UNITED STATES DISTRICT COURT EASTERN DISTRICT OF MISSOURI SOUTHEASTERN DIVISION GREGORY EARL STEVENSON, ) ) ) ) ) ) ) ) ) Plaintiff, v. WES DRURY, et al., Defendants. Case No. 1:21-cv-60-NCC MEMORANDUM AND ORDER This matter is before the Court on review of plaintiff Gregory Earl Stevenson’s selfrepresented complaint. For the reasons discussed below, the Court will order plaintiff to file an amended complaint. Plaintiff will also be directed to file a certified copy of his prison account statement for the six-month period immediately preceding the filing of his complaint. Plaintiff will have thirty (30) days to comply with this Memorandum and Order. The Complaint On April 16, 2021, self-represented plaintiff Gregory Earl Stevenson, a pre-trial detainee at Scott County Jail in Benton, Missouri, filed the instant action on a Prisoner Civil Rights Complaint form pursuant to 42 U.S.C. § 1983. ECF No. 1. Plaintiff lists four defendants in the caption section of the form complaint: (1) Wes Drury, Sheriff of Scott County; (2) Don Chambers, Jail Administrator; (3) Doc Scroggins, Lt. Deputy Sheriff; and (4) Ryan Doe, “CoWorker for the Sheriff Department.” Plaintiff indicates he is bringing his claims against all defendants in their individual capacities only. In the statement of the claim section of the form complaint, plaintiff alleges the following in its entirety: I was put in a pod that was a ha[]zard to my safety and secur[it]y and the Sheriff Wes Drury, John Chamber[s], Doc Sc[r]oggins, and Ryan Doe fail[ed] to secure the safety of defendant and secure from an attack that sent defendant to the hospital not once but twice since in the Scott County Jail. Wes Dr[ur]y fail[ed] to supervise and train the Officer. The issue is an ongoing that relation back to Sikeston Police Department malice and false arrest on or about Sept. 2, 2020. [sic] ECF No. 1 at 4. For relief, plaintiff seeks one million dollars in monetary damages and/or release from the Scott County Jail. Filed with the complaint is a motion for leave to commence this civil action without payment of the required filing fee. ECF No. 2. Plaintiff did not, however, file a certified copy of his prison account statement, or the institutional equivalent, for the six-month period immediately preceding the filing of his complaint as required by 28 U.S.C. § 1915(b). Legal Standard on Initial Review Under 28 U.S.C. § 1915(e)(2), the Court is required to dismiss a complaint filed in forma pauperis if it is frivolous, malicious, or fails to state a claim upon which relief may be granted. An action is frivolous if it “lacks an arguable basis in either law or fact.” Neitzke v. Williams, 490 U.S. 319, 328 (1989). An action fails to state a claim upon which relief may be granted if it does not plead “enough facts to state a claim to relief that is plausible on its face.” Bell Atlantic Corp. v. Twombly, 550 U.S. 544, 570 (2007). “A claim has facial plausibility when the plaintiff pleads factual content that allows the court to draw the reasonable inference that the defendant is liable for the misconduct alleged.” Ashcroft v. Iqbal, 556 U.S. 662, 678 (2009). Determining whether a complaint states a plausible claim for relief is a context-specific task that requires the reviewing court to draw upon judicial 2 experience and common sense. Id. at 679. The court must assume the veracity of well-pleaded facts but need not accept as true “[t]hreadbare recitals of the elements of a cause of action, supported by mere conclusory statements.” Id. at 678 (citing Twombly, 550 U.S. at 555). This Court must liberally construe complaints filed by laypeople. Estelle v. Gamble, 429 U.S. 97, 106 (1976). This means that “if the essence of an allegation is discernible,” the court should “construe the complaint in a way that permits the layperson’s claim to be considered within the proper legal framework.” Solomon v. Petray, 795 F.3d 777, 787 (8th Cir. 2015) (quoting Stone v. Harry, 364 F.3d 912, 914 (8th Cir. 2004)). However, even self-represented complaints must allege facts which, if true, state a claim for relief as a matter of law. Martin v. Aubuchon, 623 F.2d 1282, 1286 (8th Cir. 1980). Federal courts are not required to assume facts that are not alleged, Stone, 364 F.3d at 914-15, nor are they required to interpret procedural rules in order to excuse mistakes by those who proceed without counsel. See McNeil v. United States, 508 U.S. 106, 113 (1993). Discussion Having thoroughly reviewed and liberally construed plaintiff’s complaint, the Court concludes that it is subject to dismissal. However, in consideration of plaintiff’s self-represented status, the Court will allow him to file an amended complaint. First, in presenting his claims, plaintiff only provides conclusory statements without any factual support. For example, plaintiff states the four defendants failed to secure his safety and prevent an attack, but he provides no additional facts as to this allegation, such as how or when his safety was compromised. The Court is not required to accept such conclusions as true. See Torti v. Hoag, 868 F.3d 666, 671 (8th Cir. 2017) (“Courts are not bound to accept as true a legal 3 conclusion couched as a factual allegation, and factual allegations must be enough to raise a right to relief above the speculative level”). Plaintiff’s allegations are nothing more than “legal conclusions” and “[t]hreadbare recitals of the elements of a cause of action supported by mere conclusory statements” that the Supreme Court has found deficient. Iqbal, 556 U.S. at 678. Second, the complaint is subject to dismissal because it fails to allege how any of the defendants were directly involved in or personally responsible for specific violations of his constitutional rights. “Liability under § 1983 requires a causal link to, and direct responsibility for, the alleged deprivation of rights.” Madewell v. Roberts, 909 F.2d 1203, 1208 (8th Cir. 1990). See also Jeffers v. Gomez, 267 F.3d 895, 915 (9th Cir. 2001) (§ 1983 liability arises only upon a showing of personal participation by defendant); Martin v. Sargent, 780 F.2d 1334, 1338 (8th Cir. 1985) (claim not cognizable under § 1983 where plaintiff fails to allege defendant was personally involved in or directly responsible for incidents that injured plaintiff); Ellis v. Norris, 179 F.3d 1078, 1079 (8th Cir. 1999) (a plaintiff must plead facts showing each named defendant’s personal involvement in the alleged constitutional wrongdoing); and Boyd v. Knox, 47 F.3d 966, 968 (8th Cir. 1995) (respondeat superior theory inapplicable in § 1983 cases). Thus, in order to state an individual capacity claim against each defendant, plaintiff must set forth specific factual allegations showing what that particular defendant actually did, or failed to do, that violated the plaintiff’s federally protected rights. Here, plaintiff has failed to plead specific facts establishing an actual link or connection between the named defendants and the alleged constitutional violations. Third, plaintiff’s conclusory allegation that defendant Drury failed to supervise or train an officer is subject to dismissal. To demonstrate a defendant’s individual liability under § 1983 4 arising out of a failure to train, a plaintiff must establish that the defendant’s “failure to remedy [a] known pattern of unconstitutional acts [by subordinates] proximately caused his injury.” Williams v. Davis, 200 F.3d 538, 539 (8th Cir. 2000) (per curiam) (citing Otey v. Marshall, 121 F.3d 1150, 1155 (8th Cir. 1997)); accord McGuire v. Cooper, 952 F.3d 918, 923 (8th Cir. 2020) (an official may be liable under § 1983 if the failure to train amounts to deliberate indifference to the rights of those with whom the officials come in contact and the alleged failure to train actually causes the alleged constitutional violation). In particular, the plaintiff “must demonstrate that the supervisor was deliberately indifferent to or tacitly authorized the offending acts[, which] requires a showing that the supervisor had notice that the training procedures . . . were inadequate and likely to result in a constitutional violation.” Andrews v. Fowler, 98 F.3d 1069, 1078 (8th Cir. 1996); accord Barton v. Taber, 908 F.3d 1119, 1125 (8th Cir. 2018); Livers v. Schenck, 700 F.3d 340, 356 (8th Cir. 2012). In other words, for a failure to train claim, a pretrial detainee “must prove the [jail] officials personally knew of the constitutional risk posed by their inadequate training . . . and proximately caused [the detainee’s] injury by failing to take sufficient remedial action.” Walton v. Dawson, 752 F.3d 1109, 1118 (8th Cir. 2014) (citing Farmer v. Brennan, 511 U.S. 825, 837-39 (1994)). Here, plaintiff’s failure to train claim is conclusory, lacks factual detail and support, is not entitled to a presumption of truth, and requires this Court to assume facts not alleged, which this Court may not do. Lastly, the Court notes that to any extent plaintiff can be understood to assert a “false arrest” claim, it is barred by Heck v. Humphrey, 512 U.S. 477 (1994). In Heck, the Supreme Court held that a prisoner may not recover damages in a § 1983 suit where the judgment would necessarily imply the invalidity of his conviction, continued imprisonment, or sentences unless 5 the convictions or sentences have been reversed, expunged, or called into question by issuance of a writ of habeas corpus. Id. at 486-87; Schafer v. Moore, 46 F.3d 43, 45 (8th Cir. 1995). Here, plaintiff has not shown that his convictions or sentences have been reversed, expunged, or called into question by issuance of a writ of habeas corpus. Because plaintiff is self-represented, the Court will permit him to file an amended complaint to attempt to cure his pleading deficiencies. Plaintiff will also be directed to submit a certified copy of his prison account statement, or institutional equivalent, for the six-month period immediately preceding the filing of his complaint or pay the full $402 filing fee in this action. See 28 U.S.C. § 1915(a)(2); see also 28 U.S.C. § 1915(h) (defining a “prisoner” as including a person detained in any facility who is accused of violations of criminal law). Plaintiff must obtain the “certified copy” from an “appropriate official” at the Scott County Jail. See, e.g., 28 U.S.C. § 1915(a)(2). Instructions on Amending the Complaint In consideration of plaintiff’s self-represented status, the Court will allow him to file an amended complaint. Plaintiff is warned that the filing of an amended complaint replaces the original complaint, and so it must include all claims plaintiff wishes to bring. See In re Wireless Telephone Federal Cost Recovery Fees Litigation, 396 F.3d 922, 928 (8th Cir. 2005) (“It is wellestablished that an amended complaint supersedes an original complaint and renders the original complaint without legal effect”). Any claims from the original complaint that are not included in the amended complaint will be deemed abandoned and will not be considered. Id. Plaintiff must type or neatly print the amended complaint on the Court’s prisoner civil rights complaint form, 6 which will be provided to him. See E.D. Mo. L.R. 45 – 2.06(A) (“All actions brought by selfrepresented plaintiffs or petitioners should be filed on Court-provided forms”). In the “Caption” section of the amended complaint, plaintiff must state the first and last name, to the extent he knows it, of each defendant he wishes to sue. See Fed. R. Civ. P. 10(a) (“The title of the complaint must name all the parties”). Plaintiff must avoid naming anyone as a defendant unless that person is directly related to his claim. Plaintiff must also specify whether he intends to sue each defendant in his or her individual capacity, official capacity, or both. In the “Statement of Claim” section, plaintiff should begin by writing the defendant’s name. In separate, numbered paragraphs under that name, plaintiff should set forth a short and plain statement of the facts that support his claim or claims against that defendant. See Fed. R. Civ. P. 8(a). Each averment must be simple, concise, and direct. See id. Plaintiff must state his claims in numbered paragraphs, and each paragraph should be “limited as far as practicable to a single set of circumstances.” See Fed. R. Civ. P. 10(b). If plaintiff names a single defendant, he may set forth as many claims as he has against that defendant. See Fed. R. Civ. P. 18(a). If plaintiff names more than one defendant, he should only include claims that arise out of the same transaction or occurrence, or simply put, claims that are related to each other. See Fed. R. Civ. P. 20(a)(2). If plaintiff is suing a defendant in an individual capacity, he is required to allege facts demonstrating the personal responsibility of the defendant for harming him. Madewell, 909 F.2d at 1208 (stating that § 1983 liability “requires a causal link to, and direct responsibility for, the deprivation of rights”). Furthermore, the Court emphasizes that the “Statement of Claim” 7 requires more than “labels and conclusions or a formulaic recitation of the elements of a cause of action.” Neubauer v. FedEx Corp., 849 F.3d 400, 404 (8th Cir. 2017). If plaintiff is suing multiple defendants, it is important he establish the responsibility of each separate defendant for harming him. That is, for each defendant, plaintiff must allege facts showing how that particular defendant’s acts or omissions violated his constitutional rights. It is not enough for plaintiff to make general allegations against all the defendants as a group. Rather, plaintiff needs to provide the role of each named defendant in this case, in order that each specific defendant can receive notice of what he or she is accused of doing. Topchian v. JPMorgan Chase Bank, N.A., 760 F.3d 843, 848 (8th Cir. 2014) (stating that the essential function of a complaint “is to give the opposing party fair notice of the nature and basis or grounds for a claim”). Finally, plaintiff must not try to amend a complaint by filing separate documents. Instead, he must file a single, comprehensive pleading that sets forth his claims for relief. Motion to Appoint Counsel Plaintiff has filed a motion to appoint counsel. ECF No. 3. In civil cases, a selfrepresented litigant does not have a constitutional or statutory right to appointed counsel. Ward v. Smith, 721 F.3d 940, 942 (8th Cir. 2013). See also Stevens v. Redwing, 146 F.3d 538, 546 (8th Cir. 1998) (stating that “[a] pro se litigant has no statutory or constitutional right to have counsel appointed in a civil case”). Rather, a district court may appoint counsel in a civil case if the court is “convinced that an indigent plaintiff has stated a non-frivolous claim . . . and where the nature of the litigation is such that plaintiff as well as the court will benefit from the assistance of counsel.” Patterson v. Kelley, 902 F.3d 845, 850 (8th Cir. 2018). When determining whether to 8 appoint counsel for an indigent litigant, a court considers relevant factors such as the complexity of the case, the ability of the self-represented litigant to investigate the facts, the existence of conflicting testimony, and the ability of the self-represented litigant to present his or her claim. Phillips v. Jasper Cty. Jail, 437 F.3d 791, 794 (8th Cir. 2006). After considering these factors, the Court finds that the appointment of counsel is unwarranted at this time. Plaintiff has yet to file a complaint that survives initial review, so it cannot be said that he has presented non-frivolous claims. Additionally, this case appears to involve straightforward factual and legal issues, and there is no indication that plaintiff cannot investigate the facts and present his claims to the Court. The Court will therefore deny his motion without prejudice, and will entertain future motions for appointment of counsel, if appropriate, as the case progresses. Accordingly, IT IS HEREBY ORDERED that within thirty (30) days of the date of this Memorandum and Order, plaintiff shall submit an amended complaint in accordance with the instructions set forth herein. IT IS FURTHER ORDERED that the Clerk of Court shall mail to plaintiff two blank Prisoner Civil Rights Complaint forms. Plaintiff may request additional forms as needed. IT IS FURTHER ORDERED that plaintiff shall either pay the $402 filing fee or submit a certified copy of his prison account statement for the six-month period immediately preceding the filing of his complaint within thirty days of the date of this Memorandum and Order. IT IS FURTHER ORDERED that plaintiff’s motion for appointment of counsel [ECF No. 3] is DENIED at this time. 9 IT IS FURTHER ORDERED that if plaintiff fails to timely comply with this Memorandum and Order, the Court will dismiss this action without prejudice and without further notice. Dated this 26th day of April, 2021. /s/ Noelle C. Collins NOELLE C. COLLINS UNITED STATES MAGISTRATE JUDGE 10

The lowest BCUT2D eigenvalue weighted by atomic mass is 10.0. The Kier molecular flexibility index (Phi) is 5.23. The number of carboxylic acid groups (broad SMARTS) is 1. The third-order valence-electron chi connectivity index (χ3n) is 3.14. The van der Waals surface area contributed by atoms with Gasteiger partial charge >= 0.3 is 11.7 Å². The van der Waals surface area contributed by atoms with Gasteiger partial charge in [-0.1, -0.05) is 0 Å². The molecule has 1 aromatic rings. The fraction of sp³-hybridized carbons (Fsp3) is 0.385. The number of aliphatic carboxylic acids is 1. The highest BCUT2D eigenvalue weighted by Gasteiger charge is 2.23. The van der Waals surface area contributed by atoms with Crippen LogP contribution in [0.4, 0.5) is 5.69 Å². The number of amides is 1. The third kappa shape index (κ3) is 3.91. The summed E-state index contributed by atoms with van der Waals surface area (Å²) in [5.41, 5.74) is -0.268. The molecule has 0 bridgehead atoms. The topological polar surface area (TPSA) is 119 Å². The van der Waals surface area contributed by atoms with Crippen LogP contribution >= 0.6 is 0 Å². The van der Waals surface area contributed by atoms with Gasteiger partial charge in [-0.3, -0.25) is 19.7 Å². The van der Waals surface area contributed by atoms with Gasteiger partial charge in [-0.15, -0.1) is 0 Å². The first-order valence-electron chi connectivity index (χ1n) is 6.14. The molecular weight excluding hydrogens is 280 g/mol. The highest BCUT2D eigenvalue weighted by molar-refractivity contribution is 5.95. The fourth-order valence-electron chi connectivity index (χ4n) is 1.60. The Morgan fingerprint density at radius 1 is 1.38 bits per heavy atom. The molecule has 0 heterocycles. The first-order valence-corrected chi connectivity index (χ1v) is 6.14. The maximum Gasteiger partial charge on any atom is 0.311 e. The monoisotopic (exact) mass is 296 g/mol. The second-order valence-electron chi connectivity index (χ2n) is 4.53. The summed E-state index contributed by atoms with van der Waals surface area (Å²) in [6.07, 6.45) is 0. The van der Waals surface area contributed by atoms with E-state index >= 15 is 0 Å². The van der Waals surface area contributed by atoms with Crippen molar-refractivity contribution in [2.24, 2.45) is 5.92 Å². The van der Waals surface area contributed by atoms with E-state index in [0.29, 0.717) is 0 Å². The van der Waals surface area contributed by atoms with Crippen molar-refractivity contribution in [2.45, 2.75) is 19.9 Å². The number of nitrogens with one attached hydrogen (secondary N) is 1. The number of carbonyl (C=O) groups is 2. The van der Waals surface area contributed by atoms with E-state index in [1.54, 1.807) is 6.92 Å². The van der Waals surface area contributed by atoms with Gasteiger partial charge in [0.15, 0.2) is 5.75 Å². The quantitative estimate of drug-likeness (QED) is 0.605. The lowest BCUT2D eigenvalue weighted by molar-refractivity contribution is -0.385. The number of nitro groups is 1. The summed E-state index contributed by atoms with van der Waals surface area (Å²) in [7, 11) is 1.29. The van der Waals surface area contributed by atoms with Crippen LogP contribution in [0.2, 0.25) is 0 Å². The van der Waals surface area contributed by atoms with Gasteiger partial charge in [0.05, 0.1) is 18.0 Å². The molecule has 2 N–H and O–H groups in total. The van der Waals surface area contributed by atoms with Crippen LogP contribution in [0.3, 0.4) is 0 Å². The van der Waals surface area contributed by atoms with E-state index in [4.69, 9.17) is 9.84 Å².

Disclaimer: Justia Dockets & Filings provides public litigation records from the federal appellate and district courts. These filings and docket sheets should not be considered findings of fact or liability, nor do they necessarily reflect the view of Justia.


Why Is My Information Online?